Review: ‘Sex with Strangers’ at Philadelphia Theatre Company

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You’d probably expect a play with a title like Sex with Strangers to be provocative, entertaining and, well, sexy. And Laura Eason’s play is all that and then some. It’s not a perfect play; it tends to deal with complex issues in a superficial way. But Director David Saint’s nimble production at Philadelphia Theatre Company (a co-production with the George Street Playhouse) is a smart, breezy, enjoyable way to spend a couple hours.

Kyle Coffman and Joanna Rhinehart. Photo by T. Charles Erickson, courtesy of George Street Playhouse.
Kyle Coffman and Joanna Rhinehart. Photo by T. Charles Erickson, courtesy of George Street Playhouse.

Eason’s play opens in a rural Michigan cabin where Olivia Lago (Joanna Rhinehart) has retreated to write her new book. She’s had one book published, but it flopped after being mistakenly marketed as “chick lit.” Now approaching 40, she’s marking time as a teacher, hoping vaguely that her dreams of literary success might come true someday. She’s a reserved, cautious person, and she’s practically the textbook definition of a serious writer.

Into her life barges Ethan Kane (Kyle Coffman), a 20-something whirlwind with a soul patch and a mop of blue-streaked hair, who shows up at her door (after a series of fishy plot complications) in the middle of a blinding snowstorm. He’s an author too, but of a far different type than Olivia. He’s the creator of Sex with Strangers, a blog where he writes every week about the random women he picks up at bars and has sex with. He’s turned his blog into a series of bestsellers (“We sell a lot of copies at airports”), and now he’s trying to turn the books into a screenplay.

Olivia has never read Ethan’s work, but she’s immediately repulsed by his description of it. “How is this not porn?” she asks. “No pictures,” he replies. He sure seems like “a certifiable asshole” (as he puts it), but he claims his loutish image is just an act he puts on for his readers. “I’m one of the good guys – relatively,” he says. “You are like the modern day Mother Teresa,” she retorts sarcastically.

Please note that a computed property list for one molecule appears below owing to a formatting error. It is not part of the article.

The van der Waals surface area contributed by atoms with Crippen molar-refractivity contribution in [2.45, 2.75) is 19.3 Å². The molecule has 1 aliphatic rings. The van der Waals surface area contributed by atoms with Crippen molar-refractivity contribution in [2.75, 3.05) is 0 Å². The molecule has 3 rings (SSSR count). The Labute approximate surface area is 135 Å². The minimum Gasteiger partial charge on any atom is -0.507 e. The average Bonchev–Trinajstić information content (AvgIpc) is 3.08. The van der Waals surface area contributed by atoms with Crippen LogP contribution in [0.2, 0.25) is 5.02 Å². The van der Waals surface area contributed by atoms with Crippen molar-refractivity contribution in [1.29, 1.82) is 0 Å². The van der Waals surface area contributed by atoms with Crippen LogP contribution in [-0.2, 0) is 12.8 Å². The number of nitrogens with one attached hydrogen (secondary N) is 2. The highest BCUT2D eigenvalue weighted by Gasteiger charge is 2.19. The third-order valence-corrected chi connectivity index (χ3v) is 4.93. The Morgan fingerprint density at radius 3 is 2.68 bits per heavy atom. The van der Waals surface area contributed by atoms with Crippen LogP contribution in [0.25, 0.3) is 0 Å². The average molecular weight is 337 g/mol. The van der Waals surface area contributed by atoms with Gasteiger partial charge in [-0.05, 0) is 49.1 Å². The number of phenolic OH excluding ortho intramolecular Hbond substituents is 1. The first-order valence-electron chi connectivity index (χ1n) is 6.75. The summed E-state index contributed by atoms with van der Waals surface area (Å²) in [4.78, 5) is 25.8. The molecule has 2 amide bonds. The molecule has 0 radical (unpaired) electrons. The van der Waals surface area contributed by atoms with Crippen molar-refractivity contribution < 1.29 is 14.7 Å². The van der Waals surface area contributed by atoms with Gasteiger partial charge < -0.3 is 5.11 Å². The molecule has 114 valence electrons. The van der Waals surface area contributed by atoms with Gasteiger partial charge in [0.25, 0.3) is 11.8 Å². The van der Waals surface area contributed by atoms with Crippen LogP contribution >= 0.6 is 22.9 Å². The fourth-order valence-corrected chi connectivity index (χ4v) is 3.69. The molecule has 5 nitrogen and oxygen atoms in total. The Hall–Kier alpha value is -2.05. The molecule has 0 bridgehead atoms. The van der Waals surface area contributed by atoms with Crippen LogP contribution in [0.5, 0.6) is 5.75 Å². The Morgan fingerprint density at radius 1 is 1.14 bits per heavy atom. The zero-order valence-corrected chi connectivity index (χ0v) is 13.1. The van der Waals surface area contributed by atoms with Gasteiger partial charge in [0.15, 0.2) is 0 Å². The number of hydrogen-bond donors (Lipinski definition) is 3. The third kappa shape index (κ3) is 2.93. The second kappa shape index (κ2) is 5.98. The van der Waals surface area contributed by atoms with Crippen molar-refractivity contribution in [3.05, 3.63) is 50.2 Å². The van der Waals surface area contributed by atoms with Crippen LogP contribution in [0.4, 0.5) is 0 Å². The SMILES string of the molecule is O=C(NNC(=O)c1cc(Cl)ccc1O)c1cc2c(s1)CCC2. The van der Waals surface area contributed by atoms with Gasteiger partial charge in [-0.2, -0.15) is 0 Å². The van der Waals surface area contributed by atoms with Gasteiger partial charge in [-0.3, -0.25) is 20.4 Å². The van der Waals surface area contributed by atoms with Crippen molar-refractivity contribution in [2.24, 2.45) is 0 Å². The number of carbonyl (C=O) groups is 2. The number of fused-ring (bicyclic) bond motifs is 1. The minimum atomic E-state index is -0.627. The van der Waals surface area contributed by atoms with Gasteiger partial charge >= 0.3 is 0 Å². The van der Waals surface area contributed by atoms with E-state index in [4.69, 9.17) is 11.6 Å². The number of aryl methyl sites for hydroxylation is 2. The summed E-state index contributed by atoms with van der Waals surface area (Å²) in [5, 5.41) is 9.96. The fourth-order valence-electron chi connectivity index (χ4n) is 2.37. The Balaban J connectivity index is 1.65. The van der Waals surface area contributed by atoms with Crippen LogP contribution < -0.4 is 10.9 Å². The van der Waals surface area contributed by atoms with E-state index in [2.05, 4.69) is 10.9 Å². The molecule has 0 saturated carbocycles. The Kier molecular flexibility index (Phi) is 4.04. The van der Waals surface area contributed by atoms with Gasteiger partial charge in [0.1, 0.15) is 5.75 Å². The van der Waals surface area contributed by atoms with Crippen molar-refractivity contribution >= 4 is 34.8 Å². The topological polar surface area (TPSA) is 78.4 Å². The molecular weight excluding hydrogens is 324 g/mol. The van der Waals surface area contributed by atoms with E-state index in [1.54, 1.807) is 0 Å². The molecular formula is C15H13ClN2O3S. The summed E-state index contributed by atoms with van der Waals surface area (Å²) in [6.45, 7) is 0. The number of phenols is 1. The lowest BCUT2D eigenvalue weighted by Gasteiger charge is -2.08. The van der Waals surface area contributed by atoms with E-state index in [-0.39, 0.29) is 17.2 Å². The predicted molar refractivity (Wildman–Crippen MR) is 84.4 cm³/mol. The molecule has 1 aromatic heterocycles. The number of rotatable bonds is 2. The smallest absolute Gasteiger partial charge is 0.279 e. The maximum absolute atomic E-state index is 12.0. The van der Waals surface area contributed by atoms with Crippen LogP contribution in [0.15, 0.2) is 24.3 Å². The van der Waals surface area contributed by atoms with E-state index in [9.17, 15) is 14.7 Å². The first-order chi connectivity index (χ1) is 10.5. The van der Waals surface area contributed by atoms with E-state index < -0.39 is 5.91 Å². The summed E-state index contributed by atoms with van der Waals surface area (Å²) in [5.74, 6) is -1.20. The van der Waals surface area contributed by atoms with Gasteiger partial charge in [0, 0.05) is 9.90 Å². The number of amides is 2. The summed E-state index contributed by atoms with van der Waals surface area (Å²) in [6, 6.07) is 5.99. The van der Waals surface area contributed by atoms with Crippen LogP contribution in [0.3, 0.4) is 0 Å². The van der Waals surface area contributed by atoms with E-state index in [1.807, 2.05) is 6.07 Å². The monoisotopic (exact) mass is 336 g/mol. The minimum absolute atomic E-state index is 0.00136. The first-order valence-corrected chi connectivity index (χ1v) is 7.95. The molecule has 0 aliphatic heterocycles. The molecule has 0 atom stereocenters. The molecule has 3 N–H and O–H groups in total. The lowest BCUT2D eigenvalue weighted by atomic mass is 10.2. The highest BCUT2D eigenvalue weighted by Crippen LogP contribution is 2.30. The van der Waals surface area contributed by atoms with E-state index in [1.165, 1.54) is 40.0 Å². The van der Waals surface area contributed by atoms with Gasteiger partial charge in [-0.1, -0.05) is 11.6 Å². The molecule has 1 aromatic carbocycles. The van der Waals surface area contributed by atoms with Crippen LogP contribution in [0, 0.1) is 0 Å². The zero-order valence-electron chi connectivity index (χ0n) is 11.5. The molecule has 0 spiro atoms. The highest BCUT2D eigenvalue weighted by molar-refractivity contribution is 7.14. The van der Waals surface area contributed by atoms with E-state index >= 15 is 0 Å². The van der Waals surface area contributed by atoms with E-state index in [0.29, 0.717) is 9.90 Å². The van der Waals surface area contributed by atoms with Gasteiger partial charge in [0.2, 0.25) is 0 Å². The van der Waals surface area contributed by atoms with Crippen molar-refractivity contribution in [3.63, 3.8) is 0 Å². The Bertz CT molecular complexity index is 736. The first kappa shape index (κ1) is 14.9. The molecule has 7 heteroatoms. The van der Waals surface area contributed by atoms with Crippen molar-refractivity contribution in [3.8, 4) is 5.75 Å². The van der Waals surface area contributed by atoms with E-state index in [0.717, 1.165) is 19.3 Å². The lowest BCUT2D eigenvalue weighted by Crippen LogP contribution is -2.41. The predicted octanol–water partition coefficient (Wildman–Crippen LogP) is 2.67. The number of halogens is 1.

But Ethan has read Olivia’s obscure first book, and when he starts quoting her work back to her, she can’t resist his charms. This leads to the first of several sex scenes (although, despite the play’s salacious title, most of the action in Sex with Strangers actually takes place offstage).

From there, Eason fleshes out her characters by contrasting them. She’s a mature woman; he’s a brash young upstart. She loves the feel of books in her hand; he reads eBooks and has a panic attack when the internet is down. She’s well-versed in the great books; he’s literate but not well-read (“I’m a little bit behind on the dead people, but I’m catching up”). He aspires to literary respectability; she hopes to make enough money to quit her teaching job.

Eason has filled Sex with Strangers with sharp, pithy, funny lines. It’s a fun play to watch. And there is enough name-dropping of famous authors and publishers to give the play the ring of authenticity.

It’s a shame, though, that Eason relies too much on hackneyed plot lines, like having Olivia tell Ethan not to read the draft of her new book; you know he’s going to read it anyway, and you know something bad will happen as a result. (And when Ethan tells Olivia not to read his work, you know the same thing will happen all over again.)

Ethan turns out to be just as much of a smug jerk as he first appears, but it’s to Coffman’s credit that the character doesn’t become completely unlikable. Meanwhile, we watch Olivia grow from a naïve aspirant to a confident, successful author, even though she never gains the upper hand in the relationship. Rhinehart comes off as too passive during the opening scenes, but her portrayal grows in confidence and strength as the play goes on.

And the play brings up some important issues but doesn’t delve into them deeply enough. Act Two deals with business deals, betrayal, and ethical transgressions – but just when you might think you’re about to witness some soul-searching exploration of these issues, the play skips forward in time.

Kyle Coffman and Joanna Rhinehart. Photo by T. Charles Erickson, courtesy of George Street Playhouse.
Kyle Coffman and Joanna Rhinehart. Photo by T. Charles Erickson, courtesy of George Street Playhouse.

Scott Killian provided the music – drums and electronic blips for the sex scenes, piano and cello for the morning after, guitar and synthesizer for other scenes, which I felt lacked cohesion. Christopher Bailey’s lighting repeatedly signaled the end of a scene by fading down a minute or so before the action ends, a frustrating technique that got in the way of the storytelling. But Jason Simms’ sets for the cabin and Olivia’s apartment are so inviting you’ll want to move in yourself.

Sex with Strangers is an absorbing, thought-provoking piece of theatre. Saint keeps things moving quickly, and the two performers are appealing, with a spark between them that keeps things lively.

Running Time: Two hours, including an intermission.

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Sex with Strangers plays through May 8, 2016 at Philadelphia Theatre Company, performing at the Suzanne Roberts Theatre – Broad and Lombard Streets, Philadelphia, PA. For tickets, call the box office at (215) 985-0420, or purchase them online.